The Marmaris Castle and the Old City

Marmaris is one of the most popular holiday resorts of Turkey. If you are travelling by your own vehicle, when following the road through the pine forests stop and take a break when you

see the sign that reads,”İşte Marmaris” (Viola Marmaris). You will see the town from above. Although there has been a high level of construction in the town over the past 15 years, it still looks beautiful from this vantage point.

Marmaris is one of the rare towns in Turkey where you can swim right in the city centre, despite the increased construction, as environmental and water treatment facilities have been

installed. For those who seek cleaner seas and quieter spots there are boat’s trips that go to other coves or you can get there by land. If you are interested in water sports and nature activities the hotels and travel agencies here provide you with many alternatives.

The most important historical building in the town centre is the castle. The first castle built on this site was constructed by the Ionians, with the present castle see being built by the Ottomans in 1522. It was badly damaged by the shelling of a French battleship in 1914.

The castle was opened to public in the Republican era and 18 houses and a fountain was constructed during this period.

Inside the castle, which was restored in 1980-90, there is now a museum. The entrance of the castle opens right onto a garden. You can get to the top of the walls by staircases going up from either side of the courtyard.

You should have a look at the view from the walls. Two of the indoos areas now house an archaeological display. In both the garden and these rooms there are pieces excavated from throughout this region: amphorae, earthenware pieces, glassware, coins and decorative pieces from digs convey at Knidos, Burgaz and Hisarönü. One of the galleries is set out as an ethnography section of a Turkish house and the other as the room of the castle commander.

Another Ottoman building in the town is the Hafza Sultan Kervansaray. In the inscription written on the building it is stated that the caravanserai was founded in 1545. The caravanserai, which is covered with arches on the top, is right at the entrance of the narrow street that leads to the castle. The seven small domed rooms of the caravanserai today serve as souvenir and gifts shops. The Historic Bazaar in the centre of the town is still functioning as a market-place today.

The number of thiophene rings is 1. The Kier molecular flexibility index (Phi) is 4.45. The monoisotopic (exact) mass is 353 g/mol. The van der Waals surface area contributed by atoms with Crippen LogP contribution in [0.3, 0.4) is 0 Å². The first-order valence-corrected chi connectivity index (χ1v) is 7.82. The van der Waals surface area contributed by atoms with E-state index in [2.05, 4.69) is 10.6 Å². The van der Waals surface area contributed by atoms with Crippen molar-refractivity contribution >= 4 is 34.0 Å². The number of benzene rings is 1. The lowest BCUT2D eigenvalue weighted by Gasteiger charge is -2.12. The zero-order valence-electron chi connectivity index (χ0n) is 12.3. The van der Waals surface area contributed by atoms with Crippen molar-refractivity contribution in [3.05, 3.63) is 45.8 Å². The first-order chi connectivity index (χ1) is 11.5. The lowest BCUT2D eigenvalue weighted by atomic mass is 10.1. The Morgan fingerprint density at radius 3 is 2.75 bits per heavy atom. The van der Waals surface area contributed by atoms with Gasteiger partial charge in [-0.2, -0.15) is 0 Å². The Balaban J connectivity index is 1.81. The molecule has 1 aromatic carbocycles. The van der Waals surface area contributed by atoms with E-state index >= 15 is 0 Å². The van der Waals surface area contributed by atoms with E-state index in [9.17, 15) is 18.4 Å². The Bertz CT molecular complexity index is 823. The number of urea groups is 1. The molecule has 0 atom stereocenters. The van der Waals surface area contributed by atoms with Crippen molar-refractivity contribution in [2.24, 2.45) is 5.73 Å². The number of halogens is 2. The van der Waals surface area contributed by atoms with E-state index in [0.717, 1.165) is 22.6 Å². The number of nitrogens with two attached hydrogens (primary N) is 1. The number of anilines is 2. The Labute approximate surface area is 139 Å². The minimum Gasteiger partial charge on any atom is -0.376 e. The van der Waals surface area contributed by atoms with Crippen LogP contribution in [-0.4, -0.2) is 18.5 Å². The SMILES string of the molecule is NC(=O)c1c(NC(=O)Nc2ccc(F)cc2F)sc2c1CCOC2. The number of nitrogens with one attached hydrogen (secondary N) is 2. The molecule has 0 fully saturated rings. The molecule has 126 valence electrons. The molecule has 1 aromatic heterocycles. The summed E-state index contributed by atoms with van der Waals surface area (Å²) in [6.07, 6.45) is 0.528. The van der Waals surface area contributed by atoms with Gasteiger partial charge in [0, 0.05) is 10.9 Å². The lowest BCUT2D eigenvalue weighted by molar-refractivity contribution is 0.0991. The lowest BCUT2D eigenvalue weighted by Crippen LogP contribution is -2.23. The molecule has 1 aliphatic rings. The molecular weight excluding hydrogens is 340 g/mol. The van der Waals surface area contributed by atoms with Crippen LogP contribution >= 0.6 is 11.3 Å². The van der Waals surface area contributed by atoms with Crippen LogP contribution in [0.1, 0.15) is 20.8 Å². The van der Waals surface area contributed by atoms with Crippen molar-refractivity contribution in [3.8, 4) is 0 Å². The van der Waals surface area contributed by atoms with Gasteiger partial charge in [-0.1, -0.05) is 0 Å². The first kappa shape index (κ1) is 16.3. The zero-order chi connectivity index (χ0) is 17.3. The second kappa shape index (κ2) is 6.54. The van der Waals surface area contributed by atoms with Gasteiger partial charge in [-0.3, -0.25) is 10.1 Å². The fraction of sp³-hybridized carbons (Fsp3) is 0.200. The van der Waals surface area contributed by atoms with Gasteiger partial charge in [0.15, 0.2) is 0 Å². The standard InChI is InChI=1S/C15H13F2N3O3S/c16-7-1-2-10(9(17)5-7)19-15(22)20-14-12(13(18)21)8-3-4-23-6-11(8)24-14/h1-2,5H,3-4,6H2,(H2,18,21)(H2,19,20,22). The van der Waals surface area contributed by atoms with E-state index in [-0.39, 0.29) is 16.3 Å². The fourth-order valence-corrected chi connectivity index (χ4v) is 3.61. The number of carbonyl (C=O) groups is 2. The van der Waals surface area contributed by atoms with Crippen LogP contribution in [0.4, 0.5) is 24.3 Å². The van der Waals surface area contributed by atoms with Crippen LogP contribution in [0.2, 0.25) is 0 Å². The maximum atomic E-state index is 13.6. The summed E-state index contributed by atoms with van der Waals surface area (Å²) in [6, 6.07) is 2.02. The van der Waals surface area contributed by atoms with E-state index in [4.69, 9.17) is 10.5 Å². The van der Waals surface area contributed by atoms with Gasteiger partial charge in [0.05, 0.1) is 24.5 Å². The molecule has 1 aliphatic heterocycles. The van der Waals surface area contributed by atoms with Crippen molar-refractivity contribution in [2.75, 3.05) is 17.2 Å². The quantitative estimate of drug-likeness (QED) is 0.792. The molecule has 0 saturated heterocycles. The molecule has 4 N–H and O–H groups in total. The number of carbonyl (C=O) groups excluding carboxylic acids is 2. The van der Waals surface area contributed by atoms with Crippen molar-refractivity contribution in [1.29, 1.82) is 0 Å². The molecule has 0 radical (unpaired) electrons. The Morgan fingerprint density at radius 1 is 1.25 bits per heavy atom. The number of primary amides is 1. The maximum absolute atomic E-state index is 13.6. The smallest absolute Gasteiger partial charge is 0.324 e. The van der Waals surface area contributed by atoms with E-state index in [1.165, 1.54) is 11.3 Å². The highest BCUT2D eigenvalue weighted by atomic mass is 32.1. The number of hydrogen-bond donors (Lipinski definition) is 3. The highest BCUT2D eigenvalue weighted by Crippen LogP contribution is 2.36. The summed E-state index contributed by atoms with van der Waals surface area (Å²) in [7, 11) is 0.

The only changes are in the people who shop there and the goods available, everything has became tourism oriented.

In the vicinity of Marmaris there are other structures that date from the Ottoman era. These include the İbrahim Ağa Camii (Mosque) in the Kemeraltı district, built in 1789, while the bridge of the Taşhan (Stone Han) and the Kemerli Köprü (Arched Bridge), 10 kilometres down the Muğla road, were built in 1552. Sultan Süleyman the Magnificent was said to have visited the tomb of Sarıana, famed for her prophecies, which is also in the Kemeraltı district before he started his campaign against the island of Rhodes. As the legend goes, all of the soldiers in the Ottoman army had the milk of the cow of Sarıana for breakfast in the preparation for this campaign.

Marmaris in History

The ancient name of Marmaris was Physkos, and the city was developed as a port for Caria. There is not much of the ancient remains surviving. You can see some of the ruins to the north, on Asartepe Hill. However, these are very limited in number and would only be of

interest to archaeologists. The known history of Marmaris goes back to 900 BC. In the Hellenistic era it was under the rule of the Seleucids for a time and later was controlled by the Romans, Byzantines and, in the 13th century, the Menteşeoğulları. The Ottoman Sultan

Süleyman the Magnificent conquered the city in 1522. From here he launched his successful campaign to capture the island of Rhodes. When initially a part of the Ottoman Empire, Marmaris was called Mimaras, with this later being changed to Mermeris and finally to its

present name. Between 1919 and 1921, Marmaris came under the control of the Italians. Following this, the town, now a part of the Turkish Republic, was the home to fishermen and sponge divers until the 1980s. Other ancient cities that are within the borders of the Marmaris

region are as follow: Amos (Hisarönü-Turunç), Byabassos (Hisarönü), Syma (Bayır Köyü-village), Larymna (Bozburun), Thyssanos (Söğüt), Phoinix (Taşlıca), Loryma (Bozukkale), Kasara (Serçe Limanı-Port), Kedria (Sedir Adası-Island), Euthena and Amnistos (Karacasöğüt). Including Shyskos, all these were Carian cities. However, little remains from these cities, with there being no more than some walls and ruins of castles.

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